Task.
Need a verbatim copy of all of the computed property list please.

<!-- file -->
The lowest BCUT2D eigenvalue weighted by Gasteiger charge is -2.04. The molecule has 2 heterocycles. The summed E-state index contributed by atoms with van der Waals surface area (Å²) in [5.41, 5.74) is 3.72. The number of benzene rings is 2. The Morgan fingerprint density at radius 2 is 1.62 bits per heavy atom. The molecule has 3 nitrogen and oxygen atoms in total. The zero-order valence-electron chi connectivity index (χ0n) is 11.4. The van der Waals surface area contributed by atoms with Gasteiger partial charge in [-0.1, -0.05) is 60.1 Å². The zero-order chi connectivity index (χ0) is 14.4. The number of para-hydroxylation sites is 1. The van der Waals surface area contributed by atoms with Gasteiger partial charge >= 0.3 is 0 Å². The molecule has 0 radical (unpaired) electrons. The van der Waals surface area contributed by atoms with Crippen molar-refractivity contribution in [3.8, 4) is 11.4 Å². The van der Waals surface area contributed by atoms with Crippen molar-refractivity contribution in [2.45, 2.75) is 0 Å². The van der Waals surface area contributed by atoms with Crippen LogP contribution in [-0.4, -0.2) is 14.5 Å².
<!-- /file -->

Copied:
The lowest BCUT2D eigenvalue weighted by Gasteiger charge is -2.04. The molecule has 2 heterocycles. The summed E-state index contributed by atoms with van der Waals surface area (Å²) in [5.41, 5.74) is 3.72. The number of benzene rings is 2. The Morgan fingerprint density at radius 2 is 1.62 bits per heavy atom. The molecule has 3 nitrogen and oxygen atoms in total. The zero-order valence-electron chi connectivity index (χ0n) is 11.4. The van der Waals surface area contributed by atoms with Gasteiger partial charge in [-0.1, -0.05) is 60.1 Å². The zero-order chi connectivity index (χ0) is 14.4. The number of para-hydroxylation sites is 1. The van der Waals surface area contributed by atoms with Gasteiger partial charge >= 0.3 is 0 Å². The molecule has 0 radical (unpaired) electrons. The van der Waals surface area contributed by atoms with Crippen molar-refractivity contribution in [3.8, 4) is 11.4 Å². The van der Waals surface area contributed by atoms with Crippen molar-refractivity contribution in [2.45, 2.75) is 0 Å². The van der Waals surface area contributed by atoms with Crippen LogP contribution in [-0.4, -0.2) is 14.5 Å².